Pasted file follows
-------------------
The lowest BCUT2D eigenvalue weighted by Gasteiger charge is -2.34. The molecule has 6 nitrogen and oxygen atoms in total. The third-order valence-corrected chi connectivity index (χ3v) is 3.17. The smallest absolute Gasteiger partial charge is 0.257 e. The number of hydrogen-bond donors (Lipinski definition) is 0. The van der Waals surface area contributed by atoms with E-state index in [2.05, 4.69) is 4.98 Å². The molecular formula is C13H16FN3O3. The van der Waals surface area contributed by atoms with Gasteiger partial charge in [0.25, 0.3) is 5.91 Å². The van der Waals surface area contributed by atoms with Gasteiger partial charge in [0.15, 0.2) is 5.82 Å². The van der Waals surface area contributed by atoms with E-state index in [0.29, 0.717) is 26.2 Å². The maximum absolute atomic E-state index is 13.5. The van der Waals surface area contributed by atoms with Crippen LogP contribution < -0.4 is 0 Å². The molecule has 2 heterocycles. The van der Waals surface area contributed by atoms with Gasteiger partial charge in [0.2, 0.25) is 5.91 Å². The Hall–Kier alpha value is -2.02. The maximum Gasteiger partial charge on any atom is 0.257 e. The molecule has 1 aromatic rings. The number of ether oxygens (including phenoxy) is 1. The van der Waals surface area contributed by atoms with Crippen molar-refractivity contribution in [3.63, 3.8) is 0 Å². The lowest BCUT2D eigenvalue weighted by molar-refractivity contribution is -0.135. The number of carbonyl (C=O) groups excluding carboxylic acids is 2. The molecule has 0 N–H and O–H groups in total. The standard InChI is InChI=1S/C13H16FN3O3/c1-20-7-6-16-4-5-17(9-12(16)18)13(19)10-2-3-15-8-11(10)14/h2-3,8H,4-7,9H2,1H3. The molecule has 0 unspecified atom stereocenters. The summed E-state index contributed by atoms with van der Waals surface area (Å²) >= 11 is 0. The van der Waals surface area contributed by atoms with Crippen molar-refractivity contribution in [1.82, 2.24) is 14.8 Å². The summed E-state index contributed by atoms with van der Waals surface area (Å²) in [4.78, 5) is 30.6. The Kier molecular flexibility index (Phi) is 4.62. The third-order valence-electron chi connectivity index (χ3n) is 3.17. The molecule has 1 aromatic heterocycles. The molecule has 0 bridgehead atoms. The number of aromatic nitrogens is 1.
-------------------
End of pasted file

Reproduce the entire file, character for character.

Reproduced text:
The lowest BCUT2D eigenvalue weighted by Gasteiger charge is -2.34. The molecule has 6 nitrogen and oxygen atoms in total. The third-order valence-corrected chi connectivity index (χ3v) is 3.17. The smallest absolute Gasteiger partial charge is 0.257 e. The number of hydrogen-bond donors (Lipinski definition) is 0. The van der Waals surface area contributed by atoms with E-state index in [2.05, 4.69) is 4.98 Å². The molecular formula is C13H16FN3O3. The van der Waals surface area contributed by atoms with Gasteiger partial charge in [0.25, 0.3) is 5.91 Å². The van der Waals surface area contributed by atoms with Gasteiger partial charge in [0.15, 0.2) is 5.82 Å². The van der Waals surface area contributed by atoms with E-state index in [0.29, 0.717) is 26.2 Å². The maximum absolute atomic E-state index is 13.5. The van der Waals surface area contributed by atoms with Crippen LogP contribution < -0.4 is 0 Å². The molecule has 2 heterocycles. The van der Waals surface area contributed by atoms with Gasteiger partial charge in [0.2, 0.25) is 5.91 Å². The Hall–Kier alpha value is -2.02. The maximum Gasteiger partial charge on any atom is 0.257 e. The molecule has 1 aromatic rings. The number of ether oxygens (including phenoxy) is 1. The van der Waals surface area contributed by atoms with Crippen molar-refractivity contribution in [3.63, 3.8) is 0 Å². The lowest BCUT2D eigenvalue weighted by molar-refractivity contribution is -0.135. The number of carbonyl (C=O) groups excluding carboxylic acids is 2. The molecule has 0 N–H and O–H groups in total. The standard InChI is InChI=1S/C13H16FN3O3/c1-20-7-6-16-4-5-17(9-12(16)18)13(19)10-2-3-15-8-11(10)14/h2-3,8H,4-7,9H2,1H3. The molecule has 0 unspecified atom stereocenters. The summed E-state index contributed by atoms with van der Waals surface area (Å²) >= 11 is 0. The van der Waals surface area contributed by atoms with Crippen molar-refractivity contribution in [1.82, 2.24) is 14.8 Å². The summed E-state index contributed by atoms with van der Waals surface area (Å²) in [4.78, 5) is 30.6. The Kier molecular flexibility index (Phi) is 4.62. The third-order valence-electron chi connectivity index (χ3n) is 3.17. The molecule has 1 aromatic heterocycles. The molecule has 0 bridgehead atoms. The number of aromatic nitrogens is 1.